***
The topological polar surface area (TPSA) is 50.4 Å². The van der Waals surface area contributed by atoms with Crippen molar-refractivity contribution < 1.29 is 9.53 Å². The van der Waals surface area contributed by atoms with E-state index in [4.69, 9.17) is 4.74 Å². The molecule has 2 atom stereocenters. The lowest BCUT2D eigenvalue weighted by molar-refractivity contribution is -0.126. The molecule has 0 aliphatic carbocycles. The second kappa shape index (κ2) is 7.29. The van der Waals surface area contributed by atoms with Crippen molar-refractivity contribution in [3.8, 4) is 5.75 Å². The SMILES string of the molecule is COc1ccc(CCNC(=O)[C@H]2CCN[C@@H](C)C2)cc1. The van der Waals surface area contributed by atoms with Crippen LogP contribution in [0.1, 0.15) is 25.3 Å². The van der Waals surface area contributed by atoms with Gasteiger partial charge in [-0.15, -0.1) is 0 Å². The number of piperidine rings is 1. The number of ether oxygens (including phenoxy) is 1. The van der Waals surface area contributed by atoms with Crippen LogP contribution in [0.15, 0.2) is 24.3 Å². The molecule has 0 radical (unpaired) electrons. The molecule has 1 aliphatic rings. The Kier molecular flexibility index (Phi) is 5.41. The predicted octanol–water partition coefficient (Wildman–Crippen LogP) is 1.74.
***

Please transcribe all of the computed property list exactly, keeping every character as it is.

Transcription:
The topological polar surface area (TPSA) is 50.4 Å². The van der Waals surface area contributed by atoms with Crippen molar-refractivity contribution < 1.29 is 9.53 Å². The van der Waals surface area contributed by atoms with E-state index in [4.69, 9.17) is 4.74 Å². The molecule has 2 atom stereocenters. The lowest BCUT2D eigenvalue weighted by molar-refractivity contribution is -0.126. The molecule has 0 aliphatic carbocycles. The second kappa shape index (κ2) is 7.29. The van der Waals surface area contributed by atoms with Crippen molar-refractivity contribution in [3.8, 4) is 5.75 Å². The SMILES string of the molecule is COc1ccc(CCNC(=O)[C@H]2CCN[C@@H](C)C2)cc1. The van der Waals surface area contributed by atoms with Crippen LogP contribution in [0.1, 0.15) is 25.3 Å². The van der Waals surface area contributed by atoms with Gasteiger partial charge in [-0.15, -0.1) is 0 Å². The number of piperidine rings is 1. The number of ether oxygens (including phenoxy) is 1. The van der Waals surface area contributed by atoms with Crippen LogP contribution in [0.15, 0.2) is 24.3 Å². The molecule has 0 radical (unpaired) electrons. The molecule has 1 aliphatic rings. The Kier molecular flexibility index (Phi) is 5.41. The predicted octanol–water partition coefficient (Wildman–Crippen LogP) is 1.74.